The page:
Well, the jury is still out on the Jag front end. I own a 85 Jaguar XJ6 with the same front end, and it is one of the smoothest suspensions ever. My hope is to get the truck to the same point as the Jag for ride quality
The truck is roadworthy, but so far I've not sealed up the cab so its pretty distracting to drive- the doors rattle a bit. Castor at a little less than 5 degrees is perfect. Has a little tendency to follow expansion joints in the road, but I put very little toe-in so a little more should straighten that out. Power steering ease and turning radius are both excellent
My truck has an airbag suspension with a 7" bag up front and doesn't ride as smooth as my Jag. I used KYB gas-adjust shocks and they might be a little stiff for the truck (the truck weighs about 900# less than my Jag) I've got about four different shocks laying around including originals, some Monroes and others I'm going to try.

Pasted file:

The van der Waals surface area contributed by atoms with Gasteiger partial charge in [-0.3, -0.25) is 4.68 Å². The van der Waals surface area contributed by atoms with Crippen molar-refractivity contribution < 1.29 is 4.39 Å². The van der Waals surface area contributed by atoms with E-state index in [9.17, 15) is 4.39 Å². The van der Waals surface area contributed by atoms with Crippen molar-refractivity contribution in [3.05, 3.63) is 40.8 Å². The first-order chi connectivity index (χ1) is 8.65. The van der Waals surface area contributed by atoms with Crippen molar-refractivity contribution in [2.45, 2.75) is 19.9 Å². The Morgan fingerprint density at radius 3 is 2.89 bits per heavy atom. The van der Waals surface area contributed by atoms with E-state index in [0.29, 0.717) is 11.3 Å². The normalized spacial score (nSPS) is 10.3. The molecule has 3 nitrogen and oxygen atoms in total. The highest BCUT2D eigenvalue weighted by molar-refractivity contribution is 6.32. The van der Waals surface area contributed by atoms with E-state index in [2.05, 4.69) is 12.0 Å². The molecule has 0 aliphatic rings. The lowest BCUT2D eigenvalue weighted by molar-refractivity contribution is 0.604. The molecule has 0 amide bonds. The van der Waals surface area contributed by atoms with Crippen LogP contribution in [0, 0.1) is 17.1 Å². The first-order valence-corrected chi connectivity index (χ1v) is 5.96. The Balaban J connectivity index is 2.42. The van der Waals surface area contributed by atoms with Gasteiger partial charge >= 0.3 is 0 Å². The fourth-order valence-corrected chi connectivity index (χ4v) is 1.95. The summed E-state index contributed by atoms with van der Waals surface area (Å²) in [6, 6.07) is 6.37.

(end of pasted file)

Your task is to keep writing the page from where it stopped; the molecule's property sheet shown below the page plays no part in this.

If I can't tune this suspension with airbags to my liking I'll probably modify my spring pans to make them ride height adjustable with factory coil springs and shocks
Out of the shop into the garage. Driving it a few times a week now.
Made a AC vent to go in the radio speaker hole
Put a 'dummy' radio together to fill the hole in the dash. This is just for decoration as I'll likely run the sound system off of a phone. Going to try to run my speedo GPS antenna inside of the radio shell and see if it will acquire signal ok
The dash trim and glovebox mostly installed.
Couldn't get the front windshield trim to fit properly so I took it to a pro. He said the reproduction trim isn't quite correct and won't fit correctly into the rubber seal. He ground the glass a little, trimmed the spline on the stainless a little, relieved the center chrome strip and caulked the gap. Best $100 I've spent in a long time. I had this in and out a couple of times before I called the pro.
Still fighting a mysterious squeak in my power steering but tired of fighting with it. Going to run it to failure and see what goes toes-up.
Trying to understand why my gas gauge isn't working. Sofseal door seals are here and need to go in. Had a speedometer for about a mile till the Speedbox GPS speedo drive blew a fuse. I have a feeling this truck will never really be finished, but it is fun to play with